3 Charged With Conspiring to Sell Cargo Planes to Iran
Feb. 02, 1990
NEW YORK (AP) _ A U.S. Customs Service sting operation led to the indictment Thursday of three men charged with trying to arrange the sale of three American-made, Israeli-owned military cargo planes to Iran.
The indictment charged the men with conspiring to cover up the aircrafts' true destination by submitting false papers to the U.S. State Department which said the planes were to be bought by a Brazilian company.
The defendants were identified as intermediaries who arranged the sale, which was never completed.
They were charged with one count of conspiracy, which accused them of trying to circumvent the Arms Export Control Act.
The law says the State Department must approve all transfers abroad of American-made military goods and denies the sale of such goods to countries, such as Iran, that have supported acts of international terrorism.
Assistant U.S. Attorney Baruch Weiss said he could not say whether Israel knew the planes, C-130E military cargo aircrafts, were to be sold to Iran. The arranged sale price was $12 million for each aircraft, he said.
The Brazilian company, which was not identified, allegedly was to receive $500,000 for providing the false information to the State Department, the indictment said.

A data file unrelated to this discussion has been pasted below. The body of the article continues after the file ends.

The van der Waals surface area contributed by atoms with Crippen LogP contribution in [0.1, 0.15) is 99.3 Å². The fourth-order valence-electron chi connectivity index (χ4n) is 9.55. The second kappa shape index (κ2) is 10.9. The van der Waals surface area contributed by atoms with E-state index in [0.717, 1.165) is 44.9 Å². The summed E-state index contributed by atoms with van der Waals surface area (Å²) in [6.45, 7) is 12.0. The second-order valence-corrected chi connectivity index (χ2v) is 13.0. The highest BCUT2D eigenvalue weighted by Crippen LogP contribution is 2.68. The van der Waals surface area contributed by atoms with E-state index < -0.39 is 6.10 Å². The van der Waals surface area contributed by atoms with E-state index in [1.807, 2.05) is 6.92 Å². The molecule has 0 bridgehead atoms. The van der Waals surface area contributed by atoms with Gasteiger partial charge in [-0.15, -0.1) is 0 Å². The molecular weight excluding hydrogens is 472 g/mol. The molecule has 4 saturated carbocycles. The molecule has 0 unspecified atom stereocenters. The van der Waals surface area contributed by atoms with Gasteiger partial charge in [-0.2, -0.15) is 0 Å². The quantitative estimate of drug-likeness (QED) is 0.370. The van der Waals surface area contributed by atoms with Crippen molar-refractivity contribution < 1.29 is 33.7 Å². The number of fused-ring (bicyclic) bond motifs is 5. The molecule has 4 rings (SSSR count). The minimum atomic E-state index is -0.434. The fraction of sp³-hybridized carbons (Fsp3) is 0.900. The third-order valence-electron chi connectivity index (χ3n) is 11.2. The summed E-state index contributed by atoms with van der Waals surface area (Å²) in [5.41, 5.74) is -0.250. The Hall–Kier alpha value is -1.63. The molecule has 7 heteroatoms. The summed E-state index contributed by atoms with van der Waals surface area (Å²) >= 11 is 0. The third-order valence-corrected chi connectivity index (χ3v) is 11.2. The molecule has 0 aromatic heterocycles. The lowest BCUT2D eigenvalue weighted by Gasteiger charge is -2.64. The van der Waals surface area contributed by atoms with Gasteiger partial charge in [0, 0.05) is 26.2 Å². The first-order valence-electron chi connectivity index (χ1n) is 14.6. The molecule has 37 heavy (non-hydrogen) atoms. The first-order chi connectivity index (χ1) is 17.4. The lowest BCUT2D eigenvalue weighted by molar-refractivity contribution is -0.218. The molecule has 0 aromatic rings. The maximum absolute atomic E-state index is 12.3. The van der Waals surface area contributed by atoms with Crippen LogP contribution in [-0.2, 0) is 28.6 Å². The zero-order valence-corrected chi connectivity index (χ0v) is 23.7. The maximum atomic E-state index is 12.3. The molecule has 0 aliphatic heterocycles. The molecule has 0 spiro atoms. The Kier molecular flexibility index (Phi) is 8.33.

The defendants named in the indictment were Joseph O'Toole, 58, of Claremont, Calif., Richard St. Francis, 40, of Fairfield, Conn., and Ari Ben Menashe, an Israeli citizen.
All three were first arrested in April when the terms of the deal were finalized with an undercover Customs agent. The case was then presented to a grand jury which returned the indictment.
Menashe has been jailed without bail since his arrest. The others are free on bond.
Weiss said he could not give more information about the defendants. St. Francis, however, was identified in court papers as a vice president of the Connecticut office of Vienna, Va.-based TransCapital Corp.
If convicted of conspiracy, the men face up to five years in jail and a $250,000 fine.